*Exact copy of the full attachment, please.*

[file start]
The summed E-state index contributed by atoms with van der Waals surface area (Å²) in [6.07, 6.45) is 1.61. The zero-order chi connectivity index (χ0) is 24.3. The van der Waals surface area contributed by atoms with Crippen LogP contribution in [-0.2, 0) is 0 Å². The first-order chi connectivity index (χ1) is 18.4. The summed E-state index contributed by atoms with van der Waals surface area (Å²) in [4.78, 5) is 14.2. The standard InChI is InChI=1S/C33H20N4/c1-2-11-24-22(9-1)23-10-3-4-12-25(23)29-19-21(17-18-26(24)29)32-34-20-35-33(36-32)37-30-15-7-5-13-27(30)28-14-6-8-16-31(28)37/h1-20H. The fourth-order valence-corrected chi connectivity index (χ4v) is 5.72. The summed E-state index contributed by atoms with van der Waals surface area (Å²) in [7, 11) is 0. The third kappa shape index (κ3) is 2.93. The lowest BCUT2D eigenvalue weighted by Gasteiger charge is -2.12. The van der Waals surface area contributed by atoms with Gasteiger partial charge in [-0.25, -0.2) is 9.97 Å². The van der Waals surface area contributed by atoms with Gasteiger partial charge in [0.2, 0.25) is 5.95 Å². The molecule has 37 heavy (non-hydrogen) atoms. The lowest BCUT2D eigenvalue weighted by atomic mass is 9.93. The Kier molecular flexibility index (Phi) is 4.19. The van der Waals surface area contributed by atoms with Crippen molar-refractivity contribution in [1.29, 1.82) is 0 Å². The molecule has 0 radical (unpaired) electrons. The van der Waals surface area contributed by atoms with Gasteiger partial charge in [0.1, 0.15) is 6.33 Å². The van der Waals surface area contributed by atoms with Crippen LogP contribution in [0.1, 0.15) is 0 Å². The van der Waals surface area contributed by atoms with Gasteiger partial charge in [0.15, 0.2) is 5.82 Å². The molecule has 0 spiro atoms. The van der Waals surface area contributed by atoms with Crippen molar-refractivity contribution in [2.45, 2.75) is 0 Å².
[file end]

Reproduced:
The summed E-state index contributed by atoms with van der Waals surface area (Å²) in [6.07, 6.45) is 1.61. The zero-order chi connectivity index (χ0) is 24.3. The van der Waals surface area contributed by atoms with Crippen LogP contribution in [-0.2, 0) is 0 Å². The first-order chi connectivity index (χ1) is 18.4. The summed E-state index contributed by atoms with van der Waals surface area (Å²) in [4.78, 5) is 14.2. The standard InChI is InChI=1S/C33H20N4/c1-2-11-24-22(9-1)23-10-3-4-12-25(23)29-19-21(17-18-26(24)29)32-34-20-35-33(36-32)37-30-15-7-5-13-27(30)28-14-6-8-16-31(28)37/h1-20H. The fourth-order valence-corrected chi connectivity index (χ4v) is 5.72. The summed E-state index contributed by atoms with van der Waals surface area (Å²) in [7, 11) is 0. The third kappa shape index (κ3) is 2.93. The lowest BCUT2D eigenvalue weighted by Gasteiger charge is -2.12. The van der Waals surface area contributed by atoms with Gasteiger partial charge in [-0.25, -0.2) is 9.97 Å². The van der Waals surface area contributed by atoms with Gasteiger partial charge in [0.2, 0.25) is 5.95 Å². The molecule has 37 heavy (non-hydrogen) atoms. The lowest BCUT2D eigenvalue weighted by atomic mass is 9.93. The Kier molecular flexibility index (Phi) is 4.19. The van der Waals surface area contributed by atoms with Crippen molar-refractivity contribution in [1.29, 1.82) is 0 Å². The molecule has 0 radical (unpaired) electrons. The van der Waals surface area contributed by atoms with Gasteiger partial charge in [0.1, 0.15) is 6.33 Å². The van der Waals surface area contributed by atoms with Crippen LogP contribution in [0.1, 0.15) is 0 Å². The van der Waals surface area contributed by atoms with Gasteiger partial charge in [0.15, 0.2) is 5.82 Å². The molecule has 0 spiro atoms. The van der Waals surface area contributed by atoms with Crippen molar-refractivity contribution in [2.45, 2.75) is 0 Å².